"no variable or argument declarations are necessary."
roy at panix.com
Fri Oct 7 14:16:12 CEST 2005
Paul Rubin <http://phr.cx@NOSPAM.invalid> wrote:
> What this is about (to me at least) is the edit-debug cycle. Let's
> say I write some Python code, using assert to validate datatypes.
> Maybe I've made 4 errors. I then write a test function and run it.
> Boom, the first assert fails. I fix the first error, run again.
> Boom, the next assert fails. Fix the next error, run again, boom,
> fix, etc. Four edit-debug cycles.
> With static typing, I run the compiler, get 4 error messages, fix all
> 4, and can get on with the next phase of testing with three fewer edit
That's certainly the plan, but my experience is that it's not the whole
story, for a few reasons.
1) I can often run 4 Python edit-debug cycles in the time it takes me to
run a single C++ cycle, especially if there's a whole pile of build system
gunk layered on top of the raw compile step.
2) When I get a bunch of compile errors, I know that many of them are just
cascaded from a single problem. Thus, I tend to fix the first one and only
take a quick look at all the others. If it's obvious what the problem is,
I'll fix it, but as often as not, I'll just recompile and see what pops out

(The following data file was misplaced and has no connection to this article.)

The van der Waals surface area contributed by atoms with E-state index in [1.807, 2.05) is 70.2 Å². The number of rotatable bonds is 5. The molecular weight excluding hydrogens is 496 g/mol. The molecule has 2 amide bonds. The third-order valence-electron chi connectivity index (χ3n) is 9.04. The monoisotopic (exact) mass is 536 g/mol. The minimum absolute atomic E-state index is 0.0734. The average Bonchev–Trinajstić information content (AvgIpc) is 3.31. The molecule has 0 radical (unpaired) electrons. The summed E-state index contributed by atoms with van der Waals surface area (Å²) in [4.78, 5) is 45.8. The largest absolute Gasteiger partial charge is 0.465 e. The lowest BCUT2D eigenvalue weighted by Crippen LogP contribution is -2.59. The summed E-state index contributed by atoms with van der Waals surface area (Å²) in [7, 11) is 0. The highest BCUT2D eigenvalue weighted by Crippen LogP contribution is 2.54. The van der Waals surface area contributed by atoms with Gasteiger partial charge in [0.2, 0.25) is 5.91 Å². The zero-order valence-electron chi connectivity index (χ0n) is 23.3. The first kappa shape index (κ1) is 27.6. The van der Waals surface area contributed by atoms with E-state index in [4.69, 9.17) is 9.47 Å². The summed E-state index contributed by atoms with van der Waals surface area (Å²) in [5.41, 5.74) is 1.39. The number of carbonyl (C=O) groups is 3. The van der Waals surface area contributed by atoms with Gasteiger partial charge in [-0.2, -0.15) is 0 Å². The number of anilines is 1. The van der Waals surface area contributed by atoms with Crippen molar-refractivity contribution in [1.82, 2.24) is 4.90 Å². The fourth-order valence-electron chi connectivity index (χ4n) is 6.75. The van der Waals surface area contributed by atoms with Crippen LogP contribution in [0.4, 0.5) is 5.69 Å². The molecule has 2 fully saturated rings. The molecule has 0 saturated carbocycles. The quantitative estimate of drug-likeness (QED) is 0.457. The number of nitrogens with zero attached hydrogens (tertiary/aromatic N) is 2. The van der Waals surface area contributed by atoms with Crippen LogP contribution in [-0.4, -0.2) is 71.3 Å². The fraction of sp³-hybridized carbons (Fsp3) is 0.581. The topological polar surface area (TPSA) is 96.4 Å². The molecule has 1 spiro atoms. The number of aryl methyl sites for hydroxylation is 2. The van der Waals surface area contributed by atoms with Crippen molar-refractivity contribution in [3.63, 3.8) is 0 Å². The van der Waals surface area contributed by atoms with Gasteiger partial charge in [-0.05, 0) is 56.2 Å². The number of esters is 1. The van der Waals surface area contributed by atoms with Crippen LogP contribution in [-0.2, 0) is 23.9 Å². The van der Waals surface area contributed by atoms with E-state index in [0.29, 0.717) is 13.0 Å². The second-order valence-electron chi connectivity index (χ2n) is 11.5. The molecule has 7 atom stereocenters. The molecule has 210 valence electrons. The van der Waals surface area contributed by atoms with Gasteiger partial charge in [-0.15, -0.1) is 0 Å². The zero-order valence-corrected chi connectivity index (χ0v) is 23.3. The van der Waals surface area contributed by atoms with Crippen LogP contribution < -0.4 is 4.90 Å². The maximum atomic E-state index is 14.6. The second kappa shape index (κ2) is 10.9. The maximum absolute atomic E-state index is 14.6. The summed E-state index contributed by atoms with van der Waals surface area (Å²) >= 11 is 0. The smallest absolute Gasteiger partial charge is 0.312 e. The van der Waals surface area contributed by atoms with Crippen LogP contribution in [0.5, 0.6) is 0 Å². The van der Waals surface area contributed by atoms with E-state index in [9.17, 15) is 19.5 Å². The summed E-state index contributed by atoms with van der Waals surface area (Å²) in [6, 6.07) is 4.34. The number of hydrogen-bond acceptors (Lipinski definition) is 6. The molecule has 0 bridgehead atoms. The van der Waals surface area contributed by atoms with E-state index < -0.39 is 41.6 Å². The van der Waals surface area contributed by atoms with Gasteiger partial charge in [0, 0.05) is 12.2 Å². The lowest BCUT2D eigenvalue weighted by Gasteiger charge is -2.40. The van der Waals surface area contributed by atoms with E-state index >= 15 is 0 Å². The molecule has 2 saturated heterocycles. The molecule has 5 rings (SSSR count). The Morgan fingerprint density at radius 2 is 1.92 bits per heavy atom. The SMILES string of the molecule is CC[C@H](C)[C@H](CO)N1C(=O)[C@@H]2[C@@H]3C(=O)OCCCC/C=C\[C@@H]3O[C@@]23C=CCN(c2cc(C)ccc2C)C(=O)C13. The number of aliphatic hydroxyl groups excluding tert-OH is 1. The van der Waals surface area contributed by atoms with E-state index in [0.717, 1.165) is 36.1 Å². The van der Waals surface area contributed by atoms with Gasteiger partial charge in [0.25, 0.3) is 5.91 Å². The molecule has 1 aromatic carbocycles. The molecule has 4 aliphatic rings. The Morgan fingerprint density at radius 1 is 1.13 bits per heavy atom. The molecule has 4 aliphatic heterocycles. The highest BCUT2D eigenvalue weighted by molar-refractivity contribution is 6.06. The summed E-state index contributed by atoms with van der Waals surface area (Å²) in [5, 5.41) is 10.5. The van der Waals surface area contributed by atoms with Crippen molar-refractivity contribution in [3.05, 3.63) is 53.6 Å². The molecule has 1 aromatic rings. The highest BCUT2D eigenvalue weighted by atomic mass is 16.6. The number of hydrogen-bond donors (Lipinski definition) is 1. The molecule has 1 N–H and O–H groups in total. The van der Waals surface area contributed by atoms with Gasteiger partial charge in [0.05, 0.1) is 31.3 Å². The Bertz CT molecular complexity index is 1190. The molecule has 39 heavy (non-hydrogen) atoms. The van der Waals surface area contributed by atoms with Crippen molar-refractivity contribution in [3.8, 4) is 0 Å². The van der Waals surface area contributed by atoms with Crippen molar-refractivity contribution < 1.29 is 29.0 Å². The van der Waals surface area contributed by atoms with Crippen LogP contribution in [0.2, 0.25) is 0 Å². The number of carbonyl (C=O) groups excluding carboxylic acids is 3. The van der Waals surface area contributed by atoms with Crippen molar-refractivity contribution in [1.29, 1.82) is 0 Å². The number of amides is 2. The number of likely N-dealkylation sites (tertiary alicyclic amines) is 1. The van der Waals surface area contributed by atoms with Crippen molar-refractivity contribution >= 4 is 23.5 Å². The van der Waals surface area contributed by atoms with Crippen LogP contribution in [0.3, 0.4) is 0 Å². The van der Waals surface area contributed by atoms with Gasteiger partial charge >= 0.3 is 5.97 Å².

the next time.
3) Many times, I'll spend more time making the compiler happy than the
protection it affords me is worth. C++ is such a complex language, it's
really hard to write a compiler which follows every detail of the spec, and
the details are what kills you. We had a case the other day where a
const_cast of a reference returned by a function worked just fine on
Solaris, but failed on HPUX. We ended up with three guys digging through
reference manuals trying to figure out how const_cast and references are
supposed to interact. We ended up deciding what we were doing was legal,
but we still had to devise a work-around so it compiled on all platforms.
It's actually a little more complex than that, because we don't even write
raw const_cast's, we use a CONST_CAST macro to work around older compilers
that don't support modern casting, so we burned a little more time
double-checking that our macro expansion wasn't at fault. We could have
done a lot of Python edit-debug cycles in the time it took to sort that one
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